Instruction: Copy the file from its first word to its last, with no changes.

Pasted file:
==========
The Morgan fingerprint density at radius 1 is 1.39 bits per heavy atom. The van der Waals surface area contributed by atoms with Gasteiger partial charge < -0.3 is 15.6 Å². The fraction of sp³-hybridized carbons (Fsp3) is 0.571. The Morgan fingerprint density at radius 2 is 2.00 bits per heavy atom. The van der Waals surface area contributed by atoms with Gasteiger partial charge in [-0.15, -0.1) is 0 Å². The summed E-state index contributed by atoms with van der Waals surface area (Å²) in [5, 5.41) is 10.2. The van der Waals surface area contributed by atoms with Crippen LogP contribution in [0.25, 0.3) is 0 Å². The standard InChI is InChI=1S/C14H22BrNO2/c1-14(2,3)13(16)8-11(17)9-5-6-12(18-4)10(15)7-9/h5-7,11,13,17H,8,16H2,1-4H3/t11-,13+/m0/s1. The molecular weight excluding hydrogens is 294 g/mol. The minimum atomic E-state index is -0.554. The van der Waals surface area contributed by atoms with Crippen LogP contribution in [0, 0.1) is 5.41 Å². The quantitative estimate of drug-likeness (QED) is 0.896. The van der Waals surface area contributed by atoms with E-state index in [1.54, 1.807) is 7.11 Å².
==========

The Morgan fingerprint density at radius 1 is 1.39 bits per heavy atom. The van der Waals surface area contributed by atoms with Gasteiger partial charge < -0.3 is 15.6 Å². The fraction of sp³-hybridized carbons (Fsp3) is 0.571. The Morgan fingerprint density at radius 2 is 2.00 bits per heavy atom. The van der Waals surface area contributed by atoms with Gasteiger partial charge in [-0.15, -0.1) is 0 Å². The summed E-state index contributed by atoms with van der Waals surface area (Å²) in [5, 5.41) is 10.2. The van der Waals surface area contributed by atoms with Crippen LogP contribution in [0.25, 0.3) is 0 Å². The standard InChI is InChI=1S/C14H22BrNO2/c1-14(2,3)13(16)8-11(17)9-5-6-12(18-4)10(15)7-9/h5-7,11,13,17H,8,16H2,1-4H3/t11-,13+/m0/s1. The molecular weight excluding hydrogens is 294 g/mol. The minimum atomic E-state index is -0.554. The van der Waals surface area contributed by atoms with Crippen LogP contribution in [0, 0.1) is 5.41 Å². The quantitative estimate of drug-likeness (QED) is 0.896. The van der Waals surface area contributed by atoms with E-state index in [1.54, 1.807) is 7.11 Å².